If you have a joint Wells Fargo account with anyone - your spouse, a daughter, a son, a parent - and the employer of that spouse, daughter, parent, etc. gets into debt - not your spouse, daughter, etc., but the employer of that person - Wells Fargo will come after YOU - or, at least, turn your information over to a third party debt collection agency, to use you as a way to get to the debt holder.
Think it can't happen? It's happening to me!:
On July 29, 2011, at 2:21 p.m., I received a call on my private cell phone number from a person identifying himself as from Wells Fargo Bank, from the phone number 503 403 2695. He asked to speak to a person, by name, that is not me. The person? My husband's boss. Let's call my husband's boss Victor Voss (not his real name).
I was quite surprised. I do not work for Victor Voss nor the company Victor Voss owns. I have no affiliation with Victor Voss whatsoever. Also, the person was calling on my private cell phone number - a number Victor Voss, my husband's boss, does NOT have. Why would someone from Wells Fargo be calling *my* private number to ask to speak to my husband's employer?
I explained to the caller that Victor Voss was my husband's boss and that I am not employed by his company. I asked how this Wells Fargo representative got my phone number. The caller asked, again, for "Victor Voss of CITY_NAME_REDACTED." I repeated myself. He said that he was calling all numbers associated with the Victor Voss Wells Fargo account in question, using information provided by Wells Fargo. He said he would correct the problem, remove my number, and apologized.
I received a call from this same number - 503 403 2695 at 8:06 on July 30, but missed the call. At 2:21 p.m., I got a call again from this 503 403 2695 number, this time from someone different than who had called on July 29. He said he was calling from Wells Fargo Bank and he asked to speak with Victor Voss. I said this is not the number for Victor Voss, that Victor Voss is my husband's boss, and I demanded to know how he got my private number. He said, "I want to speak to Victor Voss. Of CITY_NAME_REDACTED. Is he there?" I also asked the caller for his name. He said, "I told you my name," laughed, and hung up the phone.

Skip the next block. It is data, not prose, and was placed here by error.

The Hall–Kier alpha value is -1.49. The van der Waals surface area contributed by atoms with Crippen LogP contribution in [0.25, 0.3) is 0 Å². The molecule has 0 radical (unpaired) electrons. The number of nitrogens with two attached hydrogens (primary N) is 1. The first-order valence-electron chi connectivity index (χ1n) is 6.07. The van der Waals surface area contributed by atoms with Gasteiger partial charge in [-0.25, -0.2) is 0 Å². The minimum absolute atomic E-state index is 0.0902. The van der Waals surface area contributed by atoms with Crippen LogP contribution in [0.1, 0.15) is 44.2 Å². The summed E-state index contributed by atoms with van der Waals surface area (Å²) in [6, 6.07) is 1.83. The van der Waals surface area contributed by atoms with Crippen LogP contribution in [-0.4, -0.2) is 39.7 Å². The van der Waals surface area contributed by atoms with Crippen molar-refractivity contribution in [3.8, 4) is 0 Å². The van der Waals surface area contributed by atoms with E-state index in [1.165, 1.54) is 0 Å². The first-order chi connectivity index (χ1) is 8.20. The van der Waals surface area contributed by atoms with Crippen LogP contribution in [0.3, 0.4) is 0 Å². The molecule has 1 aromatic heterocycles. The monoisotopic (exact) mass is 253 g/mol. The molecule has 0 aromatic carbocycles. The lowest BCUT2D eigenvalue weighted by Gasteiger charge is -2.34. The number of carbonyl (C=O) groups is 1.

I called Wells Fargo customer service immediately to ask why my phone number was being associated with another Wells Fargo customer, someone I have NO affiliation with whatsoever. I was put on hold for about 15 minutes, and the person - Ryan, of Boise Premier Phone Bank - said he could find no number at Wells Fargo for me to call to report this problem, and suggested I try again on Monday.
I then did a great deal of research online, and here is what I have found:
The company calling me from 503 403 2695 is a third party collection agency that works specifically on Wells Fargo accounts. The company is
United Credit Recovery
On Monday, beginning at 7 a.m. my time (Portland, Oregon), I called Wells Fargo customer service. I told my story again and again, as I was transferred again and again:
- The first Wells Fargo representative denied that what I was saying could have actually happened. She said it was "impossible." After trying to explain to her that, indeed, it happened, it's why I was calling, she transferred me. I was on hold for several minutes.
- The second Wells Fargo representative said it wasn't an issue her department could deal with, and transferred me again. I was on hold for several minutes.
- The third Wells Fargo representative listened to my story, put me on hold, came back and said, indeed, 503 403 2695 is from a number of a company "affiliated with Wells Fargo", and she transferred me to that number, after explaining to the company *herself* that my number needed to be removed from the account. But she didn't stay on the line during the entire conversation with this company, and when I asked how the company had my number, the company representative hung up on me.